However, unfortunately, this is the place where we had to deviate from how property access works in Base Julia. Let me explain the issue step by step.

If you write df.a = ["a", "b", "c"] then you expect that column a in df data frame is replaced by ["a", "b", "c"]. And this is what happens. Recall that this is what df[!, "a"] = ["a", "b", "c"] also does.

Now this means that, if we want df.a .= ["a", "b", "c"] to work the same as df[!, "a"] .= ["a", "b", "c"], then both operations replace column a in df.

And here we have a slight inconsistency, as in Base Julia users would expect that df.a .= ["a", "b", "c"] would work in-place, like df[:, "a"] .= ["a", "b", "c"]. This is not the case.

Therefore you need to remember that in DataFrames.jl if you use property access syntax for setting data it always replaces the colum: both when doing assignment and broadcasted assignment.

The reason why we decided on this design is twofold. First is learning. We have a simple rule: ! selector and property access work the same way always. The second reason is convenience. Most users preferred the following operation:

julia> df3 = DataFrame(c=1:3)
3×1 DataFrame
Row │ c
│ Int64
─────┼───────
1 │     1
2 │     2
3 │     3

julia> df3.c .= 'x'
3-element Vector{Char}:
'x': ASCII/Unicode U+0078 (category Ll: Letter, lowercase)
'x': ASCII/Unicode U+0078 (category Ll: Letter, lowercase)
'x': ASCII/Unicode U+0078 (category Ll: Letter, lowercase)

julia> df3
3×1 DataFrame
Row │ c
│ Char
─────┼──────
1 │ x
2 │ x
3 │ x


to replace column c with a vector of 'x' values. Note that instead if you use : as row selector you get a bit surprising result:

julia> df3 = DataFrame(c=1:3)
3×1 DataFrame
Row │ c
│ Int64
─────┼───────
1 │     1
2 │     2
3 │     3

julia> df3[:, "c"] .= 'x'
3-element view(::Vector{Int64}, :) with eltype Int64:
120
120
120

julia> df3
3×1 DataFrame
Row │ c
│ Int64
─────┼───────
1 │   120
2 │   120
3 │   120


The reason of this behavior is that Char is silently converted to Int:

julia> convert(Int, 'x')
120


What is the general benefit of the behavior we adopted? When you write df[!, "a"] .= 'x' or df.a .= 'x' you are sure that as a result you will have a freshly allocated column "a" in df containing 'x' values as all its elements, independent of the fact if column "a" was already present in the data frame or not. So this is like git push --force operation. It is guaranteed to succeed no matter what the starting state of the data frame was (of course assuming that the object on the right hand side supports broadcasting and has proper dimensions).

# Why has it taken us so long to reach this state?

The reason why we landed with these rules only in DataFrames.jl 1.4 is that before Julia 1.7 it was not possible to support the behavior we wanted. Therefore we had to wait till Julia 1.7 to be released to achieve consistency between property access and ! row selector behavior in DataFrames.jl in all cases.

So people porting code from DataFrames.jl earlier than 1.4 or from Julia earlier than 1.7 will notice a change that previously df.col .= value was in-place, and currently it allocates a new column. We have considered the risks that this change will be problematic for users, and the conclusion was that:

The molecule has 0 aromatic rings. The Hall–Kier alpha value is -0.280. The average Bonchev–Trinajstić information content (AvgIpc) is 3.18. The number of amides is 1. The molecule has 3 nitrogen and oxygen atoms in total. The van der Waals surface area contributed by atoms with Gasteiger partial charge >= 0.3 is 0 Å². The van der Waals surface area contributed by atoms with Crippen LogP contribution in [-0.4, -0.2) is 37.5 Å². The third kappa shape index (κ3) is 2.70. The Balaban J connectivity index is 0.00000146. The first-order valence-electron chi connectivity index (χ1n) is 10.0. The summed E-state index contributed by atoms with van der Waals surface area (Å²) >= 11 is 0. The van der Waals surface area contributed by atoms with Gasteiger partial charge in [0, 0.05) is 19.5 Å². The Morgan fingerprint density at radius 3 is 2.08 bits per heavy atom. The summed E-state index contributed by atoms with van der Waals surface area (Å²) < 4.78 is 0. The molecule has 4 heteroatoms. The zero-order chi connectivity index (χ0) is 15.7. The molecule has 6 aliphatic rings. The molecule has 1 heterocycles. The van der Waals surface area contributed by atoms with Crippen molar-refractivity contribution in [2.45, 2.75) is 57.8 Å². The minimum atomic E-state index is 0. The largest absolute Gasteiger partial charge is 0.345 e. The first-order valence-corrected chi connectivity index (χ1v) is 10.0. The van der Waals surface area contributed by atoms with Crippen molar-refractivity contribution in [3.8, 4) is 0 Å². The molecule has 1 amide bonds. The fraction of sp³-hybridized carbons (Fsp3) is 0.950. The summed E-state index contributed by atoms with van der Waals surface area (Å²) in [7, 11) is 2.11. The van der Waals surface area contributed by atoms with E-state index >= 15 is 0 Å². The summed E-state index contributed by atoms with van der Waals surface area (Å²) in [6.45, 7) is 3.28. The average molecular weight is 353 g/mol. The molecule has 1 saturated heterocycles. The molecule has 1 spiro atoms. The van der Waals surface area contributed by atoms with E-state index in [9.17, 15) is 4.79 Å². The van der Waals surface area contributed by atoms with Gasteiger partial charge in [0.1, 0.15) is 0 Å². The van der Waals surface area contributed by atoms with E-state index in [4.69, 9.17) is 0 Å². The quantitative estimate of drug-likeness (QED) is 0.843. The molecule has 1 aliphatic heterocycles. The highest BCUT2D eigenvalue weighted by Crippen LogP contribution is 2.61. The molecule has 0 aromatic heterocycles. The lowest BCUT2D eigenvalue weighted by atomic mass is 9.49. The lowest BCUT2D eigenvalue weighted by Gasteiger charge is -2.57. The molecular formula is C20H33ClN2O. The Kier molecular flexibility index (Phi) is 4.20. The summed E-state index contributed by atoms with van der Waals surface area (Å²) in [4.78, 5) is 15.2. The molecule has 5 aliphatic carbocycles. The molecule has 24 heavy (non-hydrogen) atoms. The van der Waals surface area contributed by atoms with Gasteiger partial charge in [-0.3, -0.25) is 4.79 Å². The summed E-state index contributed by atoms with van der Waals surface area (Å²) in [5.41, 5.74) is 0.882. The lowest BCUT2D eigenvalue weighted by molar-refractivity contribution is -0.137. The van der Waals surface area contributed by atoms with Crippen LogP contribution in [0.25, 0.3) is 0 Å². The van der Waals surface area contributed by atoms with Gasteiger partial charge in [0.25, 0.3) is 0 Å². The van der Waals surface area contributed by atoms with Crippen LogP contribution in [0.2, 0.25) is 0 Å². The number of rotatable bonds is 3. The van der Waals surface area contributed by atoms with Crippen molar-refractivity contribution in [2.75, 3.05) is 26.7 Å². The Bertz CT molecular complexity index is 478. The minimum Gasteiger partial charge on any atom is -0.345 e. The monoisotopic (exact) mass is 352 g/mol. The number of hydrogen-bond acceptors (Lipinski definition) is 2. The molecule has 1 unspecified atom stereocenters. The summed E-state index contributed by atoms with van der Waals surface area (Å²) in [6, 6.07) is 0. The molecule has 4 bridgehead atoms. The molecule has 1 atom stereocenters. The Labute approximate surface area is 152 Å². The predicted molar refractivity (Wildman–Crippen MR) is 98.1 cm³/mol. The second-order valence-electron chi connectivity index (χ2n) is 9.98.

• In a vast majority of code this change will not affect the result and users will not even notice this change.
• It might affect the code that is performance critical (as an extra copy is now made). However, if this is the case it is easy to fix the issue (and it will not cause the code to be broken).
• It might affect the code that relied on the fact that previously a conversion during in-place assignment was made (and e.g. relied on the fact that such assignment does not change element type of the column). In this case such code would indeed be broken. In this situation the conclusion was that such cases, although possible in practice, are most likely quite rare and if present would affect only experienced Julia users who have a good grasp of conversion upon assignment rules in Base Julia. We concluded that such users would be able to identify the problematic cases and change df.col .= value to df[:, :col] .= value in their code to get back the old behavior.

# Conclusions

I hope you found this post useful in building your understanding how the details of indexing in DataFrames.jl work and what are their intended use cases.

Additionally, wanted to present you the mental process we went through when we were making hard design decisions in DataFrames.jl development team. In this process we had to balance three things:

• user convenience (especially taking into account the fact that target audience of DataFrames.jl are data scientists, who sometimes are not computer science experts);
• internal (within DataFrames.jl) consistency of rules that one needs to learn;
• minimization of cases when we diverge from what Base Julia defines for similar objects (the challenge was that data frame is neither a matrix nor a struct, and has different design requirements, but we borrow the syntax from both).

In this post I have not covered all the details of DataFrames.jl indexing rules. If you want to learn about the indexing behavior every supported scenario please check the Indexing section of the DataFrames.jl manual.